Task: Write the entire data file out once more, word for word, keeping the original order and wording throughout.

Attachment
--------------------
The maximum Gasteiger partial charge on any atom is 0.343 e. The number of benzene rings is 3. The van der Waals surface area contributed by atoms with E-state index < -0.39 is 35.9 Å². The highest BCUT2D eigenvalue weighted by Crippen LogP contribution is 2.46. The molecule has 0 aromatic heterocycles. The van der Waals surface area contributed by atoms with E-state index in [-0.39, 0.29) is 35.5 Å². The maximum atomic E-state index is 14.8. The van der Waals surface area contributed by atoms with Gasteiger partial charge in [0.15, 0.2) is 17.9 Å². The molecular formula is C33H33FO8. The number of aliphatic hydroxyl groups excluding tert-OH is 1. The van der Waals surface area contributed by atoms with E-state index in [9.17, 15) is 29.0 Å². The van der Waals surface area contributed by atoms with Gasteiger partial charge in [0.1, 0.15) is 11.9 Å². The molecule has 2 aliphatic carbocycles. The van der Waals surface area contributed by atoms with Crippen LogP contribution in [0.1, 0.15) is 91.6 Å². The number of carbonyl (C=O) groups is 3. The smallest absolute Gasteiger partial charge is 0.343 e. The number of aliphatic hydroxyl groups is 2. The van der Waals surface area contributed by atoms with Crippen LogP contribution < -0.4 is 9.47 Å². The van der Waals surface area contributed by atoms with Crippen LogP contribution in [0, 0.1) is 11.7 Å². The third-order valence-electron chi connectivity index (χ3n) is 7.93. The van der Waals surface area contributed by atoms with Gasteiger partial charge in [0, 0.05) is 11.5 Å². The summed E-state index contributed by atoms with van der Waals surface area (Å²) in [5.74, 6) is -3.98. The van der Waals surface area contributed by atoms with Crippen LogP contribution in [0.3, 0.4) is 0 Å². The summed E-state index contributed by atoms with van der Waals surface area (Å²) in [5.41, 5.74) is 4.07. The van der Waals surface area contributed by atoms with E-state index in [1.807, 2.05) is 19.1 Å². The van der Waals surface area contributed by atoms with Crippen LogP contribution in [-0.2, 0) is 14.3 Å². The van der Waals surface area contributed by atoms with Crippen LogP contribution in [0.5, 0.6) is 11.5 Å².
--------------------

The maximum Gasteiger partial charge on any atom is 0.343 e. The number of benzene rings is 3. The van der Waals surface area contributed by atoms with E-state index < -0.39 is 35.9 Å². The highest BCUT2D eigenvalue weighted by Crippen LogP contribution is 2.46. The molecule has 0 aromatic heterocycles. The van der Waals surface area contributed by atoms with E-state index in [-0.39, 0.29) is 35.5 Å². The maximum atomic E-state index is 14.8. The van der Waals surface area contributed by atoms with Gasteiger partial charge in [0.15, 0.2) is 17.9 Å². The molecular formula is C33H33FO8. The number of aliphatic hydroxyl groups excluding tert-OH is 1. The van der Waals surface area contributed by atoms with E-state index in [9.17, 15) is 29.0 Å². The van der Waals surface area contributed by atoms with Gasteiger partial charge in [0.1, 0.15) is 11.9 Å². The molecule has 2 aliphatic carbocycles. The van der Waals surface area contributed by atoms with Crippen LogP contribution in [0.1, 0.15) is 91.6 Å². The number of carbonyl (C=O) groups is 3. The smallest absolute Gasteiger partial charge is 0.343 e. The number of aliphatic hydroxyl groups is 2. The van der Waals surface area contributed by atoms with Crippen LogP contribution < -0.4 is 9.47 Å². The van der Waals surface area contributed by atoms with Crippen LogP contribution in [0, 0.1) is 11.7 Å². The third-order valence-electron chi connectivity index (χ3n) is 7.93. The van der Waals surface area contributed by atoms with Gasteiger partial charge in [0, 0.05) is 11.5 Å². The summed E-state index contributed by atoms with van der Waals surface area (Å²) in [5.74, 6) is -3.98. The van der Waals surface area contributed by atoms with Crippen LogP contribution in [0.3, 0.4) is 0 Å². The summed E-state index contributed by atoms with van der Waals surface area (Å²) in [5.41, 5.74) is 4.07. The van der Waals surface area contributed by atoms with E-state index in [1.807, 2.05) is 19.1 Å². The van der Waals surface area contributed by atoms with Crippen LogP contribution in [-0.2, 0) is 14.3 Å². The van der Waals surface area contributed by atoms with Crippen LogP contribution in [0.5, 0.6) is 11.5 Å².